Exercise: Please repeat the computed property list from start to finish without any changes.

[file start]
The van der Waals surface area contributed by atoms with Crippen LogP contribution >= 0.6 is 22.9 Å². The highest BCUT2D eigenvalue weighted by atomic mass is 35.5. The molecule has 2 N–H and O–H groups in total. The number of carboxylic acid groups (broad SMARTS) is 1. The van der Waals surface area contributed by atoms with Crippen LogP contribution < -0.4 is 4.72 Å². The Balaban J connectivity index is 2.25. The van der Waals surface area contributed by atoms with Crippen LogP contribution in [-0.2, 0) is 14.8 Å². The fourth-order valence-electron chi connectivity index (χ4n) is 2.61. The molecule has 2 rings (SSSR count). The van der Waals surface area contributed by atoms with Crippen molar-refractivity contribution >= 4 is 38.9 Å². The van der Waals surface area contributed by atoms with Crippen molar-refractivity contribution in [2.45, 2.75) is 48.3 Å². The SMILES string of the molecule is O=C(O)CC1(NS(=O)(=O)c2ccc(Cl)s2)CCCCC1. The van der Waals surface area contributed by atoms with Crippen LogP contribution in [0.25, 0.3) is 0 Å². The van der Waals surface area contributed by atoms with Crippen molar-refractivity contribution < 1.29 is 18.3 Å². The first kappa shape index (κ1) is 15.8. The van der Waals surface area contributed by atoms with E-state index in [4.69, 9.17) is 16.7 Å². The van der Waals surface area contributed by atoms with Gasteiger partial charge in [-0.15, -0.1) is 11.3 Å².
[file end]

The van der Waals surface area contributed by atoms with Crippen LogP contribution >= 0.6 is 22.9 Å². The highest BCUT2D eigenvalue weighted by atomic mass is 35.5. The molecule has 2 N–H and O–H groups in total. The number of carboxylic acid groups (broad SMARTS) is 1. The van der Waals surface area contributed by atoms with Crippen LogP contribution < -0.4 is 4.72 Å². The Balaban J connectivity index is 2.25. The van der Waals surface area contributed by atoms with Crippen LogP contribution in [-0.2, 0) is 14.8 Å². The fourth-order valence-electron chi connectivity index (χ4n) is 2.61. The molecule has 2 rings (SSSR count). The van der Waals surface area contributed by atoms with Crippen molar-refractivity contribution >= 4 is 38.9 Å². The van der Waals surface area contributed by atoms with Crippen molar-refractivity contribution in [2.45, 2.75) is 48.3 Å². The SMILES string of the molecule is O=C(O)CC1(NS(=O)(=O)c2ccc(Cl)s2)CCCCC1. The van der Waals surface area contributed by atoms with Crippen LogP contribution in [0.25, 0.3) is 0 Å². The van der Waals surface area contributed by atoms with Crippen molar-refractivity contribution < 1.29 is 18.3 Å². The first kappa shape index (κ1) is 15.8. The van der Waals surface area contributed by atoms with E-state index in [4.69, 9.17) is 16.7 Å². The van der Waals surface area contributed by atoms with Gasteiger partial charge in [-0.15, -0.1) is 11.3 Å².